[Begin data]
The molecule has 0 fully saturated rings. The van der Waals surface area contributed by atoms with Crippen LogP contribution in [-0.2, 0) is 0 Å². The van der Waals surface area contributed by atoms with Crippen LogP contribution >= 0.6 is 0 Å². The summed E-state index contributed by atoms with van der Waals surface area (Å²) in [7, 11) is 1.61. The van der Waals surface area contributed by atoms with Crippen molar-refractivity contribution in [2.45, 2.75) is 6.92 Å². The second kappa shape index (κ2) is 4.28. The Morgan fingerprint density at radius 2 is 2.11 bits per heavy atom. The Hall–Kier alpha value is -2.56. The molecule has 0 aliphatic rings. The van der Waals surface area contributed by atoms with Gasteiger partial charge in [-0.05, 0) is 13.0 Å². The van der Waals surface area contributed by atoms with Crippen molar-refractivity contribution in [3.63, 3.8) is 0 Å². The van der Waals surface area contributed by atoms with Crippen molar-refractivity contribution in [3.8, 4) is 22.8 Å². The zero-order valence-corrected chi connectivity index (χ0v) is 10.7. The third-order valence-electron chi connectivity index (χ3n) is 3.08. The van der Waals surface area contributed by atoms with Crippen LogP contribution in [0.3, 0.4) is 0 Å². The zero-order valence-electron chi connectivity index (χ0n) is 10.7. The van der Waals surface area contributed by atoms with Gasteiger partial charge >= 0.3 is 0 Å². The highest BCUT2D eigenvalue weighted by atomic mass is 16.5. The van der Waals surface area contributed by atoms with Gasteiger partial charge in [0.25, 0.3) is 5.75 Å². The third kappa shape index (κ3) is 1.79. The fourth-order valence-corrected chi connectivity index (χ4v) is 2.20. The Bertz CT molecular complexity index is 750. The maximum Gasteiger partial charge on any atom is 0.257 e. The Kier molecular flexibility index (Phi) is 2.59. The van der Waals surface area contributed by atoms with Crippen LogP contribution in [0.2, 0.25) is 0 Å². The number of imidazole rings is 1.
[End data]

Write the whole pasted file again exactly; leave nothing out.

The molecule has 0 fully saturated rings. The van der Waals surface area contributed by atoms with Crippen LogP contribution in [-0.2, 0) is 0 Å². The van der Waals surface area contributed by atoms with Crippen LogP contribution >= 0.6 is 0 Å². The summed E-state index contributed by atoms with van der Waals surface area (Å²) in [7, 11) is 1.61. The van der Waals surface area contributed by atoms with Crippen molar-refractivity contribution in [2.45, 2.75) is 6.92 Å². The second kappa shape index (κ2) is 4.28. The Morgan fingerprint density at radius 2 is 2.11 bits per heavy atom. The Hall–Kier alpha value is -2.56. The molecule has 0 aliphatic rings. The van der Waals surface area contributed by atoms with Gasteiger partial charge in [-0.05, 0) is 13.0 Å². The van der Waals surface area contributed by atoms with Crippen molar-refractivity contribution in [3.63, 3.8) is 0 Å². The van der Waals surface area contributed by atoms with Crippen molar-refractivity contribution in [3.8, 4) is 22.8 Å². The zero-order valence-corrected chi connectivity index (χ0v) is 10.7. The third-order valence-electron chi connectivity index (χ3n) is 3.08. The van der Waals surface area contributed by atoms with Crippen LogP contribution in [0.3, 0.4) is 0 Å². The zero-order valence-electron chi connectivity index (χ0n) is 10.7. The van der Waals surface area contributed by atoms with Gasteiger partial charge >= 0.3 is 0 Å². The highest BCUT2D eigenvalue weighted by atomic mass is 16.5. The van der Waals surface area contributed by atoms with Gasteiger partial charge in [0.25, 0.3) is 5.75 Å². The third kappa shape index (κ3) is 1.79. The fourth-order valence-corrected chi connectivity index (χ4v) is 2.20. The Bertz CT molecular complexity index is 750. The maximum Gasteiger partial charge on any atom is 0.257 e. The Kier molecular flexibility index (Phi) is 2.59. The van der Waals surface area contributed by atoms with Crippen LogP contribution in [0.2, 0.25) is 0 Å². The number of imidazole rings is 1.